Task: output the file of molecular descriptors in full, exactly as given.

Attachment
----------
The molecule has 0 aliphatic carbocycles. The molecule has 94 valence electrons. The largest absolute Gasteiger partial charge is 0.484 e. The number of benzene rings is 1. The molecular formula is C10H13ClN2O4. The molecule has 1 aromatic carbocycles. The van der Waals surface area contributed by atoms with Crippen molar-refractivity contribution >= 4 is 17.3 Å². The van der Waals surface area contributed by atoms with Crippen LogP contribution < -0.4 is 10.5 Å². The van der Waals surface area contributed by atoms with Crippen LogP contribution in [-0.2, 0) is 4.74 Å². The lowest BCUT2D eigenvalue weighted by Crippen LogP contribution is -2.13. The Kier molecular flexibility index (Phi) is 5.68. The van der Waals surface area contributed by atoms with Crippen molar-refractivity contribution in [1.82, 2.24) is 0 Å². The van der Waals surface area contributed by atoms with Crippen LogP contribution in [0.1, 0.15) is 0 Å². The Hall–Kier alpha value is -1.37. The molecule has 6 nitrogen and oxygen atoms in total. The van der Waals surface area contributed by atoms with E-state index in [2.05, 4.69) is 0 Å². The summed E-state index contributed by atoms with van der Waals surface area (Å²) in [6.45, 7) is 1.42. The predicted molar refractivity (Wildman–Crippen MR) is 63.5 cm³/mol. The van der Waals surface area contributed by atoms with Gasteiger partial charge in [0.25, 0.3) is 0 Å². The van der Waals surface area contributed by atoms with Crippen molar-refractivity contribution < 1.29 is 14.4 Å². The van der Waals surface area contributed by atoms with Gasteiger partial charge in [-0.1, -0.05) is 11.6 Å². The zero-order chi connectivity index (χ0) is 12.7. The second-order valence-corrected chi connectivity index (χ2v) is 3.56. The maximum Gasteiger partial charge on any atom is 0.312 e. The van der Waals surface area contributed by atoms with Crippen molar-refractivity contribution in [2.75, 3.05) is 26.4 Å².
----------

The molecule has 0 aliphatic carbocycles. The molecule has 94 valence electrons. The largest absolute Gasteiger partial charge is 0.484 e. The number of benzene rings is 1. The molecular formula is C10H13ClN2O4. The molecule has 1 aromatic carbocycles. The van der Waals surface area contributed by atoms with Crippen molar-refractivity contribution >= 4 is 17.3 Å². The van der Waals surface area contributed by atoms with Crippen LogP contribution < -0.4 is 10.5 Å². The van der Waals surface area contributed by atoms with Crippen LogP contribution in [-0.2, 0) is 4.74 Å². The lowest BCUT2D eigenvalue weighted by Crippen LogP contribution is -2.13. The Kier molecular flexibility index (Phi) is 5.68. The van der Waals surface area contributed by atoms with Crippen molar-refractivity contribution in [1.82, 2.24) is 0 Å². The van der Waals surface area contributed by atoms with Crippen LogP contribution in [0.1, 0.15) is 0 Å². The Hall–Kier alpha value is -1.37. The molecule has 6 nitrogen and oxygen atoms in total. The van der Waals surface area contributed by atoms with E-state index in [2.05, 4.69) is 0 Å². The summed E-state index contributed by atoms with van der Waals surface area (Å²) in [6.45, 7) is 1.42. The predicted molar refractivity (Wildman–Crippen MR) is 63.5 cm³/mol. The van der Waals surface area contributed by atoms with Gasteiger partial charge in [0.25, 0.3) is 0 Å². The van der Waals surface area contributed by atoms with Crippen molar-refractivity contribution < 1.29 is 14.4 Å². The van der Waals surface area contributed by atoms with Gasteiger partial charge in [-0.1, -0.05) is 11.6 Å². The zero-order chi connectivity index (χ0) is 12.7. The second-order valence-corrected chi connectivity index (χ2v) is 3.56. The maximum Gasteiger partial charge on any atom is 0.312 e. The van der Waals surface area contributed by atoms with Crippen molar-refractivity contribution in [2.75, 3.05) is 26.4 Å².